Format

Send to:

Choose Destination
See comment in PubMed Commons below
Nat Rev Gastroenterol Hepatol. 2014 Apr;11(4):243-55. doi: 10.1038/nrgastro.2013.253. Epub 2014 Jan 7.

Tailoring anti-TNF therapy in IBD: drug levels and disease activity.

Author information

  • 1IBD Service, Department of Gastroenterology, Sheba Medical Center & Sackler School of Medicine, Tel-Aviv University, Tel Hashomer 52621, Israel.
  • 2Gastroenterology Department, Rambam Health Care Campus & Bruce Rappaport School of Medicine, Technion Israel Institute of Technology, 8 Haalia Hashnia Street, Haifa 31096, Israel.

Abstract

The treatment of IBD with anti-TNF agents has substantially evolved since their first introduction more than a decade ago. The robust efficacy witnessed in many patients has raised new questions pertaining to the observation of subgroups of patients who fail to respond or who lose response to these otherwise very effective drugs. Conversely, the exorbitant cost of biologic agents coupled with their efficacy in inducing lasting remission has introduced new concepts addressing the possibility of therapy cessation in some patients after deep remission has been achieved. Measuring drug and anti-drug antibody (ADA) levels which develop in some patients has emerged as a valuable tool in understanding the mechanisms responsible for some of these clinical scenarios. However, knowledge on how to use these measurements to guide clinical decisions in daily practice is still in its nascency and awaits prospective validation trials. Furthermore, as described in this Review, knowledgeable interpretation of drug and ADA test results mandates understanding the interplay between the technical profile of the assay used, the timing of the measurement in the drug cycle, assessment of disease activity, and the profoundly different pharmaco-clinical scenarios that can culminate in a similar test result.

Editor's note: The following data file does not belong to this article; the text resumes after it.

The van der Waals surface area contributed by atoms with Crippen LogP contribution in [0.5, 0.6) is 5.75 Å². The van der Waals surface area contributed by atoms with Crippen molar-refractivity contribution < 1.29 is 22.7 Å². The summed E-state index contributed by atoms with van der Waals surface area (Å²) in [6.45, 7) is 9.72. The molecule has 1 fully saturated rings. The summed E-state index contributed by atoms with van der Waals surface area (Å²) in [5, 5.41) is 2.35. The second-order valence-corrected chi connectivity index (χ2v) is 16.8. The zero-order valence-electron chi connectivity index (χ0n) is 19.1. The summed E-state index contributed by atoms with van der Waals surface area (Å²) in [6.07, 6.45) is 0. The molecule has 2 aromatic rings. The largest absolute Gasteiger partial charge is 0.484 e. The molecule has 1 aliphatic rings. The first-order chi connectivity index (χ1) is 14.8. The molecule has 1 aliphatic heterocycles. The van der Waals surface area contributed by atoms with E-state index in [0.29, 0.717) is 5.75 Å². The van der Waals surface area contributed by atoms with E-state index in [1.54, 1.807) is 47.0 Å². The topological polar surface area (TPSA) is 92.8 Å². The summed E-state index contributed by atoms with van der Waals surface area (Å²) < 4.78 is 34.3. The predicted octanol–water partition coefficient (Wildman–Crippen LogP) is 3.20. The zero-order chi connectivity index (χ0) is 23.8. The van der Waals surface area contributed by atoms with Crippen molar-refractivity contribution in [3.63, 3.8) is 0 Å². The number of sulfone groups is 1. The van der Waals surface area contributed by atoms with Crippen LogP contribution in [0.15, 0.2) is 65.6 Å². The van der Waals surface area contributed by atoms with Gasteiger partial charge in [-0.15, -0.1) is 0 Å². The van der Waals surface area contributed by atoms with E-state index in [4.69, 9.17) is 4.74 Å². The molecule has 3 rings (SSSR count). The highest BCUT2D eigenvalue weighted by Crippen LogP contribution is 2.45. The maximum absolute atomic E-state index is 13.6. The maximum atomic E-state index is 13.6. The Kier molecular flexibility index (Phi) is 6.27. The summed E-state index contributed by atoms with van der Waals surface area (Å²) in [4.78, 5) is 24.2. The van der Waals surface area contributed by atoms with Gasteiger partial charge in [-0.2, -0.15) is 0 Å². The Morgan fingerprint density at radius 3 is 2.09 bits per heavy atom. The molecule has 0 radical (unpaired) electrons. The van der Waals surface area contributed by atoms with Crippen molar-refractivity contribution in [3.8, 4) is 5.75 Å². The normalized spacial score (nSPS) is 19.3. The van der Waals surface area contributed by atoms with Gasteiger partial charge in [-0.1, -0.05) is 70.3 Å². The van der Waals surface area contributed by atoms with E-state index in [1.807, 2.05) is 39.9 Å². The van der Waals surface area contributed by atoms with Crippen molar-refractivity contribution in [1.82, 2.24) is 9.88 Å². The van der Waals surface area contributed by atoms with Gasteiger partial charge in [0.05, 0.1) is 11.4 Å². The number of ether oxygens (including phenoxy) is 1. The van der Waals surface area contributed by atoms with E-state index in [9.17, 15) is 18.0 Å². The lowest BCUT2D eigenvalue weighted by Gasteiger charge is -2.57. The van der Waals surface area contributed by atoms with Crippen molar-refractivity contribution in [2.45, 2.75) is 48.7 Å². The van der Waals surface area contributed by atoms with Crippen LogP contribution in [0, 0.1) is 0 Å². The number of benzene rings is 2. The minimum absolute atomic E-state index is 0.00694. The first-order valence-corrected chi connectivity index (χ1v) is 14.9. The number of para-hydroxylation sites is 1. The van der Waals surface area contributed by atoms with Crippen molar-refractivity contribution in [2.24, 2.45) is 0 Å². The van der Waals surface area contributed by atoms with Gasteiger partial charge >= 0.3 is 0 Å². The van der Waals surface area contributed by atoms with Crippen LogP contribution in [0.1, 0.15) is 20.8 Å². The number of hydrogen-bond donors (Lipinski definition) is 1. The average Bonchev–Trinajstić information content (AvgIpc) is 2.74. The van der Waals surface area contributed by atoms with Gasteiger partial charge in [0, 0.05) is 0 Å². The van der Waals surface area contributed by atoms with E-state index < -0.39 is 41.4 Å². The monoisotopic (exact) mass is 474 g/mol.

PMID:
24393836
[PubMed - indexed for MEDLINE]
PubMed Commons home

PubMed Commons

0 comments
How to join PubMed Commons

    Supplemental Content

    Full text links

    Icon for Nature Publishing Group
    Loading ...
    Write to the Help Desk